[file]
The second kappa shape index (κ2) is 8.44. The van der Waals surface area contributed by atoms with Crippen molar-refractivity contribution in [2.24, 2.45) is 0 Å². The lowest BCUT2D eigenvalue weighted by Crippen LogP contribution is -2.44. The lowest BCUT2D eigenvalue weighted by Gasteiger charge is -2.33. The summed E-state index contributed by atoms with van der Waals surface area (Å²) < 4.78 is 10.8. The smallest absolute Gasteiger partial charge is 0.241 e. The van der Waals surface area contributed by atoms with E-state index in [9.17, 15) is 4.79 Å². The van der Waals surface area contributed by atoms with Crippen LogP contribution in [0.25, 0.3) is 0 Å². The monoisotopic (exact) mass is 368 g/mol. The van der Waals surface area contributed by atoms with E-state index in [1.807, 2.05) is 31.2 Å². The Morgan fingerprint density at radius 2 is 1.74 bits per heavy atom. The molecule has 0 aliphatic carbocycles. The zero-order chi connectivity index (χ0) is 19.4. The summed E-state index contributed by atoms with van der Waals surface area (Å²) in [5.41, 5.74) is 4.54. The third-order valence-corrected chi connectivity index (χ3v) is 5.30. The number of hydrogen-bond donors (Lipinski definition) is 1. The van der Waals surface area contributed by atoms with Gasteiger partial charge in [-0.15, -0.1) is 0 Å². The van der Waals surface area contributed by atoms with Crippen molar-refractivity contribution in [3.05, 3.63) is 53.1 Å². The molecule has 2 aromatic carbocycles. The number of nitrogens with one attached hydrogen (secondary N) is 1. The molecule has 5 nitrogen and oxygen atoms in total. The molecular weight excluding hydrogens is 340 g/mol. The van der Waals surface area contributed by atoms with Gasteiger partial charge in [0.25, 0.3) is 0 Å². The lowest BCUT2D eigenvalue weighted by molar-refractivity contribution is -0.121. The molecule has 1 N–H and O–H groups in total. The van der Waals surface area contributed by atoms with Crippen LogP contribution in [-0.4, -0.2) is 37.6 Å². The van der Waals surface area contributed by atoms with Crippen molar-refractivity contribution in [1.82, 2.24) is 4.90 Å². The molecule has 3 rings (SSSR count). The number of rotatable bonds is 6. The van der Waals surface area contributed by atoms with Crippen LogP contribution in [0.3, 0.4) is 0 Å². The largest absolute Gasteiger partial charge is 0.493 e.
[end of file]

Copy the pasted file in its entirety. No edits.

The second kappa shape index (κ2) is 8.44. The van der Waals surface area contributed by atoms with Crippen molar-refractivity contribution in [2.24, 2.45) is 0 Å². The lowest BCUT2D eigenvalue weighted by Crippen LogP contribution is -2.44. The lowest BCUT2D eigenvalue weighted by Gasteiger charge is -2.33. The summed E-state index contributed by atoms with van der Waals surface area (Å²) < 4.78 is 10.8. The smallest absolute Gasteiger partial charge is 0.241 e. The van der Waals surface area contributed by atoms with E-state index in [9.17, 15) is 4.79 Å². The van der Waals surface area contributed by atoms with Crippen LogP contribution in [0.25, 0.3) is 0 Å². The monoisotopic (exact) mass is 368 g/mol. The van der Waals surface area contributed by atoms with E-state index in [1.807, 2.05) is 31.2 Å². The Morgan fingerprint density at radius 2 is 1.74 bits per heavy atom. The molecule has 0 aliphatic carbocycles. The zero-order chi connectivity index (χ0) is 19.4. The summed E-state index contributed by atoms with van der Waals surface area (Å²) in [5.41, 5.74) is 4.54. The third-order valence-corrected chi connectivity index (χ3v) is 5.30. The number of hydrogen-bond donors (Lipinski definition) is 1. The van der Waals surface area contributed by atoms with Gasteiger partial charge in [-0.15, -0.1) is 0 Å². The van der Waals surface area contributed by atoms with Crippen molar-refractivity contribution in [3.05, 3.63) is 53.1 Å². The molecule has 2 aromatic carbocycles. The number of nitrogens with one attached hydrogen (secondary N) is 1. The molecule has 5 nitrogen and oxygen atoms in total. The molecular weight excluding hydrogens is 340 g/mol. The van der Waals surface area contributed by atoms with Gasteiger partial charge in [0.25, 0.3) is 0 Å². The lowest BCUT2D eigenvalue weighted by molar-refractivity contribution is -0.121. The molecule has 1 N–H and O–H groups in total. The van der Waals surface area contributed by atoms with Crippen LogP contribution in [-0.4, -0.2) is 37.6 Å². The van der Waals surface area contributed by atoms with Crippen molar-refractivity contribution in [1.82, 2.24) is 4.90 Å². The molecule has 3 rings (SSSR count). The number of rotatable bonds is 6. The van der Waals surface area contributed by atoms with Crippen LogP contribution in [0.3, 0.4) is 0 Å². The largest absolute Gasteiger partial charge is 0.493 e.